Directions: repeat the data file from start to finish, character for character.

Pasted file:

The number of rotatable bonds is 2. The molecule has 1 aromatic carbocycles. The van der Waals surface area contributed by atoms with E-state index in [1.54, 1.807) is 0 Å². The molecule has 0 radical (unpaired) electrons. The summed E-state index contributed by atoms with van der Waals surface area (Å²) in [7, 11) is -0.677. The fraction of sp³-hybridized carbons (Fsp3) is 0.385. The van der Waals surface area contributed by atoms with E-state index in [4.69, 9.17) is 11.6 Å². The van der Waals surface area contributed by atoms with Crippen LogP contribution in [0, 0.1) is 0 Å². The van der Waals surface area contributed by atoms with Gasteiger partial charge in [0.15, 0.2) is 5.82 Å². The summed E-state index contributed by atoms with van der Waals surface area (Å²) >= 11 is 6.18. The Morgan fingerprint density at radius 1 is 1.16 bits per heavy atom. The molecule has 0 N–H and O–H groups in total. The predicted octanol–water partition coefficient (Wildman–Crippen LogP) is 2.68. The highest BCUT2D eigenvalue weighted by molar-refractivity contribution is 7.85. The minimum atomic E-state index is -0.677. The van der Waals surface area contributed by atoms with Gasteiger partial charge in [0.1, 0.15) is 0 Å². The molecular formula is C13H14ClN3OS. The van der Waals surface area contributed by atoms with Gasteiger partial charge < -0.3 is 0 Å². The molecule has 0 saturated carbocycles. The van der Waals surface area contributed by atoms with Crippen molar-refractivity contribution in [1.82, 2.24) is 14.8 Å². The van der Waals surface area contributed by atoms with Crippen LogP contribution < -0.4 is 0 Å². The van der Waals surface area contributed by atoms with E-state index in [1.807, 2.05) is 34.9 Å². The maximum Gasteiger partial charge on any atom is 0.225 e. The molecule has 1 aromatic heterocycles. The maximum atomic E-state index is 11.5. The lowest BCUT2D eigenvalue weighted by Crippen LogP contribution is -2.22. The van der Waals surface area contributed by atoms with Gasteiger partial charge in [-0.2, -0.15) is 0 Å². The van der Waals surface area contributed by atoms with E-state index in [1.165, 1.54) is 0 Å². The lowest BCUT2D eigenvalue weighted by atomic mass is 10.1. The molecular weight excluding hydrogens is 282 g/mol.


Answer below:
The number of rotatable bonds is 2. The molecule has 1 aromatic carbocycles. The van der Waals surface area contributed by atoms with E-state index in [1.54, 1.807) is 0 Å². The molecule has 0 radical (unpaired) electrons. The summed E-state index contributed by atoms with van der Waals surface area (Å²) in [7, 11) is -0.677. The fraction of sp³-hybridized carbons (Fsp3) is 0.385. The van der Waals surface area contributed by atoms with E-state index in [4.69, 9.17) is 11.6 Å². The van der Waals surface area contributed by atoms with Crippen LogP contribution in [0, 0.1) is 0 Å². The van der Waals surface area contributed by atoms with Gasteiger partial charge in [0.15, 0.2) is 5.82 Å². The summed E-state index contributed by atoms with van der Waals surface area (Å²) >= 11 is 6.18. The Morgan fingerprint density at radius 1 is 1.16 bits per heavy atom. The molecule has 0 N–H and O–H groups in total. The predicted octanol–water partition coefficient (Wildman–Crippen LogP) is 2.68. The highest BCUT2D eigenvalue weighted by molar-refractivity contribution is 7.85. The minimum atomic E-state index is -0.677. The van der Waals surface area contributed by atoms with Gasteiger partial charge in [0.1, 0.15) is 0 Å². The molecular formula is C13H14ClN3OS. The van der Waals surface area contributed by atoms with Gasteiger partial charge < -0.3 is 0 Å². The molecule has 0 saturated carbocycles. The van der Waals surface area contributed by atoms with Crippen molar-refractivity contribution in [1.82, 2.24) is 14.8 Å². The van der Waals surface area contributed by atoms with Crippen LogP contribution < -0.4 is 0 Å². The van der Waals surface area contributed by atoms with E-state index in [1.807, 2.05) is 34.9 Å². The maximum Gasteiger partial charge on any atom is 0.225 e. The molecule has 1 aromatic heterocycles. The maximum atomic E-state index is 11.5. The lowest BCUT2D eigenvalue weighted by Crippen LogP contribution is -2.22. The van der Waals surface area contributed by atoms with Gasteiger partial charge in [-0.2, -0.15) is 0 Å². The van der Waals surface area contributed by atoms with E-state index in [1.165, 1.54) is 0 Å². The lowest BCUT2D eigenvalue weighted by atomic mass is 10.1. The molecular weight excluding hydrogens is 282 g/mol.